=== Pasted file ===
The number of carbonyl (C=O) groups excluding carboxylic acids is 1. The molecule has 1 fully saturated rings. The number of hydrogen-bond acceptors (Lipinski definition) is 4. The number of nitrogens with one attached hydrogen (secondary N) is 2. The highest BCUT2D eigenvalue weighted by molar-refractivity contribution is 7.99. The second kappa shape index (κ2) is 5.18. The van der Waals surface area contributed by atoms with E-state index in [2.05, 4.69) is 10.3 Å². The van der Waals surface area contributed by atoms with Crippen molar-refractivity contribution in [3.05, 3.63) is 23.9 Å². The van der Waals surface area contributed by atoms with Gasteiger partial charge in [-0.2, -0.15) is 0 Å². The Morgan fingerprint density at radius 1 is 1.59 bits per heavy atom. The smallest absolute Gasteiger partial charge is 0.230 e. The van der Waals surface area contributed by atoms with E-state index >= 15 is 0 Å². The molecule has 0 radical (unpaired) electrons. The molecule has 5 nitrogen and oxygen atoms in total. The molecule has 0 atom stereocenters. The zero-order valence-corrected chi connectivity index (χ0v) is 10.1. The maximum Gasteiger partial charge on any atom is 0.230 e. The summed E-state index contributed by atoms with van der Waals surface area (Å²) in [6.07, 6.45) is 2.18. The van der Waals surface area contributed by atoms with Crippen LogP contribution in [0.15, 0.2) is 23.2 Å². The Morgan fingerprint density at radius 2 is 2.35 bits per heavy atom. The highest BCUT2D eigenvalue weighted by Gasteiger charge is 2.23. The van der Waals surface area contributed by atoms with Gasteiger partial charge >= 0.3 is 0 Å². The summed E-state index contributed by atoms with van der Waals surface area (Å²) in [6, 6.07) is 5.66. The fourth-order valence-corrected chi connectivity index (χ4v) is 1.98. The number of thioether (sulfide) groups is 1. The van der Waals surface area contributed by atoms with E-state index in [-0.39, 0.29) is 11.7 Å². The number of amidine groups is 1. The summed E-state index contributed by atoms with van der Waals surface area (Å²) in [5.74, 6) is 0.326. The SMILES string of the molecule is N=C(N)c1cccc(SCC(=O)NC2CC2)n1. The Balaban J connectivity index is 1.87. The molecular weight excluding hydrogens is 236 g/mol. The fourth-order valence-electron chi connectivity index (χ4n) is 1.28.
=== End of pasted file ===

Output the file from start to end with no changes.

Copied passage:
The number of carbonyl (C=O) groups excluding carboxylic acids is 1. The molecule has 1 fully saturated rings. The number of hydrogen-bond acceptors (Lipinski definition) is 4. The number of nitrogens with one attached hydrogen (secondary N) is 2. The highest BCUT2D eigenvalue weighted by molar-refractivity contribution is 7.99. The second kappa shape index (κ2) is 5.18. The van der Waals surface area contributed by atoms with E-state index in [2.05, 4.69) is 10.3 Å². The van der Waals surface area contributed by atoms with Crippen molar-refractivity contribution in [3.05, 3.63) is 23.9 Å². The van der Waals surface area contributed by atoms with Gasteiger partial charge in [-0.2, -0.15) is 0 Å². The Morgan fingerprint density at radius 1 is 1.59 bits per heavy atom. The smallest absolute Gasteiger partial charge is 0.230 e. The van der Waals surface area contributed by atoms with E-state index >= 15 is 0 Å². The molecule has 0 radical (unpaired) electrons. The molecule has 5 nitrogen and oxygen atoms in total. The molecule has 0 atom stereocenters. The zero-order valence-corrected chi connectivity index (χ0v) is 10.1. The maximum Gasteiger partial charge on any atom is 0.230 e. The summed E-state index contributed by atoms with van der Waals surface area (Å²) in [6.07, 6.45) is 2.18. The van der Waals surface area contributed by atoms with Crippen LogP contribution in [0.15, 0.2) is 23.2 Å². The Morgan fingerprint density at radius 2 is 2.35 bits per heavy atom. The highest BCUT2D eigenvalue weighted by Gasteiger charge is 2.23. The van der Waals surface area contributed by atoms with Gasteiger partial charge >= 0.3 is 0 Å². The summed E-state index contributed by atoms with van der Waals surface area (Å²) in [6, 6.07) is 5.66. The fourth-order valence-corrected chi connectivity index (χ4v) is 1.98. The number of thioether (sulfide) groups is 1. The van der Waals surface area contributed by atoms with E-state index in [-0.39, 0.29) is 11.7 Å². The number of amidine groups is 1. The summed E-state index contributed by atoms with van der Waals surface area (Å²) in [5.74, 6) is 0.326. The SMILES string of the molecule is N=C(N)c1cccc(SCC(=O)NC2CC2)n1. The Balaban J connectivity index is 1.87. The molecular weight excluding hydrogens is 236 g/mol. The fourth-order valence-electron chi connectivity index (χ4n) is 1.28.